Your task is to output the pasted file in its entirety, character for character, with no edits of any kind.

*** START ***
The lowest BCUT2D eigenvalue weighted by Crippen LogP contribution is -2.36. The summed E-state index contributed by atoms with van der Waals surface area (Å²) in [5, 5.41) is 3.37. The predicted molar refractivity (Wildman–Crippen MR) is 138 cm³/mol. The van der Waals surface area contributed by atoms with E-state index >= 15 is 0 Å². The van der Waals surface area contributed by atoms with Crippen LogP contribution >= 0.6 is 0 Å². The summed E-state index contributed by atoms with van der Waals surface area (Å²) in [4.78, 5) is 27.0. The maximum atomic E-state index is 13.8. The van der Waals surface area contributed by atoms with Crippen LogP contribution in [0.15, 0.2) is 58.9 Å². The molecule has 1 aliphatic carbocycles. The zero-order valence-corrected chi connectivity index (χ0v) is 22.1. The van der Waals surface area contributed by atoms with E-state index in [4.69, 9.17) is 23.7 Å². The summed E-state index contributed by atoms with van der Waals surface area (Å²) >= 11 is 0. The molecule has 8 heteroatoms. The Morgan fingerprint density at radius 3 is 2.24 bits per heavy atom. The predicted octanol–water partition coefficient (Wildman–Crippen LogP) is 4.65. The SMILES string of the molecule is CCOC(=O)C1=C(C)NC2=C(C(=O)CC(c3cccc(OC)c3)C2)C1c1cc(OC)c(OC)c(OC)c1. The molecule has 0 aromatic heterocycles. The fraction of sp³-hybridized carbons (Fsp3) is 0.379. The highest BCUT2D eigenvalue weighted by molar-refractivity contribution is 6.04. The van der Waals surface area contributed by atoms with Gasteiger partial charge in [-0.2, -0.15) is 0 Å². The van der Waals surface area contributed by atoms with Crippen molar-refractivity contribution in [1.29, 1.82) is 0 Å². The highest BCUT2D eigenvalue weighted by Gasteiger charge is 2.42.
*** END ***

The lowest BCUT2D eigenvalue weighted by Crippen LogP contribution is -2.36. The summed E-state index contributed by atoms with van der Waals surface area (Å²) in [5, 5.41) is 3.37. The predicted molar refractivity (Wildman–Crippen MR) is 138 cm³/mol. The van der Waals surface area contributed by atoms with E-state index >= 15 is 0 Å². The van der Waals surface area contributed by atoms with Crippen LogP contribution >= 0.6 is 0 Å². The summed E-state index contributed by atoms with van der Waals surface area (Å²) in [4.78, 5) is 27.0. The maximum atomic E-state index is 13.8. The van der Waals surface area contributed by atoms with Crippen LogP contribution in [0.15, 0.2) is 58.9 Å². The molecule has 1 aliphatic carbocycles. The zero-order valence-corrected chi connectivity index (χ0v) is 22.1. The van der Waals surface area contributed by atoms with E-state index in [4.69, 9.17) is 23.7 Å². The summed E-state index contributed by atoms with van der Waals surface area (Å²) >= 11 is 0. The molecule has 8 heteroatoms. The Morgan fingerprint density at radius 3 is 2.24 bits per heavy atom. The predicted octanol–water partition coefficient (Wildman–Crippen LogP) is 4.65. The SMILES string of the molecule is CCOC(=O)C1=C(C)NC2=C(C(=O)CC(c3cccc(OC)c3)C2)C1c1cc(OC)c(OC)c(OC)c1. The molecule has 0 aromatic heterocycles. The fraction of sp³-hybridized carbons (Fsp3) is 0.379. The highest BCUT2D eigenvalue weighted by molar-refractivity contribution is 6.04. The van der Waals surface area contributed by atoms with Gasteiger partial charge in [-0.2, -0.15) is 0 Å². The van der Waals surface area contributed by atoms with Crippen molar-refractivity contribution in [1.29, 1.82) is 0 Å². The highest BCUT2D eigenvalue weighted by Gasteiger charge is 2.42.